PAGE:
Law, War, and Four Modes of Conflict
Oregon Review of International Law, vol. 20, p. 531 (2019)
51 Pages Posted: 8 May 2018 Last revised: 14 Oct 2019
Date Written: April 13, 2018
The Internationalists, by Oona A. Hathaway and Scott J. Shapiro, argues that the outlawing of war as an instrument of state policy in the Kellogg-Briand Pact of 1928 “was among the most transformative events in human history, one that has, ultimately, made our world far more peaceful.”
The authors’ evidence for this provocative thesis is ultimately unpersuasive. First, changes that they attribute to the Pact began before its creation, as illustrated, for example, by the ban on debt-collection wars in the second convention of the Hague Conventions of 1907. Second, their own historical data on wars of conquest suggests that the year 1928 was not a turning point between eras, even when viewed in light of the post-World War II reversals of recent conquests. Rather, the evidence is more consistent with the Allies generally reversing the conquests of the Axis powers, and preserving their own conquests, regardless of whether any conquest took place before or after 1928. Third, their interpretation of legal history does not establish that the Kellogg-Briand Pact played a causally significant role in the creation of the postwar legal order.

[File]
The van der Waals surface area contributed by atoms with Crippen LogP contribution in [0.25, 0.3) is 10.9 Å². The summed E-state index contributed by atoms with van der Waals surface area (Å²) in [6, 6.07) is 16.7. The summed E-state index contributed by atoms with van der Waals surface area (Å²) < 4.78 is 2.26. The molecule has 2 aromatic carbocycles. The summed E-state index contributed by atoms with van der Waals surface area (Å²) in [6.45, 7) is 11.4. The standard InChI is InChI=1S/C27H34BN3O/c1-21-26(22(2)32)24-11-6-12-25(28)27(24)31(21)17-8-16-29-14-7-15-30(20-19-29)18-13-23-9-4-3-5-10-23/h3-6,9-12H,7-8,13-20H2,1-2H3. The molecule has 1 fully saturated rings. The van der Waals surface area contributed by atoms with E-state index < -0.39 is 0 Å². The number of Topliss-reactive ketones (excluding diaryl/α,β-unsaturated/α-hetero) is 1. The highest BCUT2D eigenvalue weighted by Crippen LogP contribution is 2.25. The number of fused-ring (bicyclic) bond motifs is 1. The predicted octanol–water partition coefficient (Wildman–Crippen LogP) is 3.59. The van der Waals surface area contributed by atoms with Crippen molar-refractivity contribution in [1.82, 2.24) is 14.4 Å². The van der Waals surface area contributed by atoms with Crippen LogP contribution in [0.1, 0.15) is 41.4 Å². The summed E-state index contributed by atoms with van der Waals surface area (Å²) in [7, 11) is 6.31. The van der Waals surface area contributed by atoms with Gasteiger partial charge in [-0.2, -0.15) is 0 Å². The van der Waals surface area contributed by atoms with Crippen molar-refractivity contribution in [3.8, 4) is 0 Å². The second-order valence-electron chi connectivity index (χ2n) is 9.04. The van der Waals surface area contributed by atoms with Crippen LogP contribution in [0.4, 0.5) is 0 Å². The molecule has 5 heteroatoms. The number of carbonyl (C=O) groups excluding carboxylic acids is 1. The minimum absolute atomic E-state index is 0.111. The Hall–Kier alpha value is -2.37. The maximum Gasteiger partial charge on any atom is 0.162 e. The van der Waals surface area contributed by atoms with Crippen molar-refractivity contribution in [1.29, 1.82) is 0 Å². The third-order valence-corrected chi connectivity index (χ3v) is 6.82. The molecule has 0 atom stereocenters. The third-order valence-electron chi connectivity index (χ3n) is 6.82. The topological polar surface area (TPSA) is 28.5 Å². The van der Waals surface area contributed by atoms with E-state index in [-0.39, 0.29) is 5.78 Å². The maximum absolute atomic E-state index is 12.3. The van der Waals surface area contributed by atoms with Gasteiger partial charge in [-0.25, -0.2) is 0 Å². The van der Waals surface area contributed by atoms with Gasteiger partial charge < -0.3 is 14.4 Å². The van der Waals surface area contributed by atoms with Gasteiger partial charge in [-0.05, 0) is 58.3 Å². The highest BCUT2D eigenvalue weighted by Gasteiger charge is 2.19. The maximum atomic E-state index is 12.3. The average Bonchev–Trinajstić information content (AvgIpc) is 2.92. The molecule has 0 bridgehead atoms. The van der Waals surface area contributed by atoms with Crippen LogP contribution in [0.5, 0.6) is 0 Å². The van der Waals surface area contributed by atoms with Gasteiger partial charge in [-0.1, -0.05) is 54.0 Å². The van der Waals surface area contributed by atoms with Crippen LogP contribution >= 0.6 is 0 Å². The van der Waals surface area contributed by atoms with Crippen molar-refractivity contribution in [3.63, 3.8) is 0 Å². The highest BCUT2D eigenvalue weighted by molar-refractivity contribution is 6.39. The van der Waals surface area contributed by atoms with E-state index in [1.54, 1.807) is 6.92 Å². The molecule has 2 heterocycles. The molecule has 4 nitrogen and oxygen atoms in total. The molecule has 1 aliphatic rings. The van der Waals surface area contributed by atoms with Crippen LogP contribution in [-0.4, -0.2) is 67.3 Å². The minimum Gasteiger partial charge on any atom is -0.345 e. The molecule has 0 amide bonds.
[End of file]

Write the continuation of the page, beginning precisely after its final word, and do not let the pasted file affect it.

But The Internationalists offers much more than its central thesis, including a fruitful exploration of the idea of law and war as alternative forms of conflict resolution. In particular, the authors present a theory of “outcasting” as a mechanism for enforcing law even where there is no single, centralized government. This review generalizes from the authors’ argument to propose a four-mode model of conflict and conflict resolution. Against the widespread assumption of a binary opposition between anarchy and the state, the four-mode model draws attention to two legal-institutional options that lie between pure anarchy and the centralized authority of an idealized state.
Where the parties to a conflict share a law, but not a judge or executive, the characteristic method of enforcing the law will be tit-for-tat retaliation against violations. Armed conflict in this setting will tend to resemble a feud. Where the parties to a conflict share a law and a judge, but not an executive, community responsibility for enforcing the law, such as through outcasting, becomes more feasible. The review offers brief historical illustrations and considerations of the likely shapes of conflict in each of the four modes.
Keywords: international humanitarian law, law of armed conflict, laws of war, kellogg-briand pact, conflict resolution, anarchy, outcasting
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